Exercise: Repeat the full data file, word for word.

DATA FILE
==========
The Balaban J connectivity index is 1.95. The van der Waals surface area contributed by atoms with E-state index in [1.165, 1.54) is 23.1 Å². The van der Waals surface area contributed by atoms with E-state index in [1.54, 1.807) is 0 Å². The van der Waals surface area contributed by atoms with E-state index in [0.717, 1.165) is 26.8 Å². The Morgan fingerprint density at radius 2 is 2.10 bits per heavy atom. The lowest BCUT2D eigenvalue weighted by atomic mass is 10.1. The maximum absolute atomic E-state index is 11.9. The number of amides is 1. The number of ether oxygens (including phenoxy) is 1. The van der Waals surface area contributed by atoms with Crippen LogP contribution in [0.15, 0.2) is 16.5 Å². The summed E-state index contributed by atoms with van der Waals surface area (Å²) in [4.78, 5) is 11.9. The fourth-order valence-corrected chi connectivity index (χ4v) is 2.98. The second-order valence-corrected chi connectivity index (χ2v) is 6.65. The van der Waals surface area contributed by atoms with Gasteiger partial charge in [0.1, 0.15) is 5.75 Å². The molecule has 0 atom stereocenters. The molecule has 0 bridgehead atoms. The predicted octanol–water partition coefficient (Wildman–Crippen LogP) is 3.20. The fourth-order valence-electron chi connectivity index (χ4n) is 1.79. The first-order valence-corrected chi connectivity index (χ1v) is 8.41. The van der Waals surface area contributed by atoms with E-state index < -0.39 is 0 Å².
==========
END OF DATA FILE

The Balaban J connectivity index is 1.95. The van der Waals surface area contributed by atoms with E-state index in [1.165, 1.54) is 23.1 Å². The van der Waals surface area contributed by atoms with E-state index in [1.54, 1.807) is 0 Å². The van der Waals surface area contributed by atoms with E-state index in [0.717, 1.165) is 26.8 Å². The Morgan fingerprint density at radius 2 is 2.10 bits per heavy atom. The lowest BCUT2D eigenvalue weighted by atomic mass is 10.1. The maximum absolute atomic E-state index is 11.9. The number of amides is 1. The number of ether oxygens (including phenoxy) is 1. The van der Waals surface area contributed by atoms with Crippen LogP contribution in [0.15, 0.2) is 16.5 Å². The summed E-state index contributed by atoms with van der Waals surface area (Å²) in [4.78, 5) is 11.9. The fourth-order valence-corrected chi connectivity index (χ4v) is 2.98. The second-order valence-corrected chi connectivity index (χ2v) is 6.65. The van der Waals surface area contributed by atoms with Gasteiger partial charge in [0.1, 0.15) is 5.75 Å². The molecule has 0 atom stereocenters. The molecule has 0 bridgehead atoms. The predicted octanol–water partition coefficient (Wildman–Crippen LogP) is 3.20. The fourth-order valence-electron chi connectivity index (χ4n) is 1.79. The first-order valence-corrected chi connectivity index (χ1v) is 8.41. The van der Waals surface area contributed by atoms with E-state index < -0.39 is 0 Å².